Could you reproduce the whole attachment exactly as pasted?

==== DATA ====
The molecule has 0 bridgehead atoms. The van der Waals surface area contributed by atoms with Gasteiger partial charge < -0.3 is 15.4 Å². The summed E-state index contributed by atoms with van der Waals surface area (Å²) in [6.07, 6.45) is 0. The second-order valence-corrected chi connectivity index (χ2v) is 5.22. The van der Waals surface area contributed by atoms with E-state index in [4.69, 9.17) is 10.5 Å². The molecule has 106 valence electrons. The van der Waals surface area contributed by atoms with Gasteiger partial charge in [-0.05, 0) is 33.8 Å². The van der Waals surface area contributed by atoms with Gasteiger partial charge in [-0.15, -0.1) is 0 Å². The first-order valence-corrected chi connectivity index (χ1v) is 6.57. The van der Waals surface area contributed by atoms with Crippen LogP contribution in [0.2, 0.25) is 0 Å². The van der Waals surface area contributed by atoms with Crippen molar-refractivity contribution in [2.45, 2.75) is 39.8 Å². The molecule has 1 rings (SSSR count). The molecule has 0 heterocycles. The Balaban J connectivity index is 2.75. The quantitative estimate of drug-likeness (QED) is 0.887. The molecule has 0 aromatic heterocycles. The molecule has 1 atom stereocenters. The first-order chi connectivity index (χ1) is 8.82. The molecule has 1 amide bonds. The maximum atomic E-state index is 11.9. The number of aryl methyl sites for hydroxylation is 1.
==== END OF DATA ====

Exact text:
The molecule has 0 bridgehead atoms. The van der Waals surface area contributed by atoms with Gasteiger partial charge < -0.3 is 15.4 Å². The summed E-state index contributed by atoms with van der Waals surface area (Å²) in [6.07, 6.45) is 0. The second-order valence-corrected chi connectivity index (χ2v) is 5.22. The van der Waals surface area contributed by atoms with E-state index in [4.69, 9.17) is 10.5 Å². The molecule has 106 valence electrons. The van der Waals surface area contributed by atoms with Gasteiger partial charge in [-0.05, 0) is 33.8 Å². The van der Waals surface area contributed by atoms with Gasteiger partial charge in [-0.15, -0.1) is 0 Å². The first-order valence-corrected chi connectivity index (χ1v) is 6.57. The van der Waals surface area contributed by atoms with Crippen LogP contribution in [0.2, 0.25) is 0 Å². The van der Waals surface area contributed by atoms with Crippen molar-refractivity contribution in [2.45, 2.75) is 39.8 Å². The molecule has 1 rings (SSSR count). The molecule has 0 heterocycles. The Balaban J connectivity index is 2.75. The quantitative estimate of drug-likeness (QED) is 0.887. The molecule has 0 aromatic heterocycles. The molecule has 1 atom stereocenters. The first-order chi connectivity index (χ1) is 8.82. The molecule has 1 amide bonds. The maximum atomic E-state index is 11.9. The number of aryl methyl sites for hydroxylation is 1.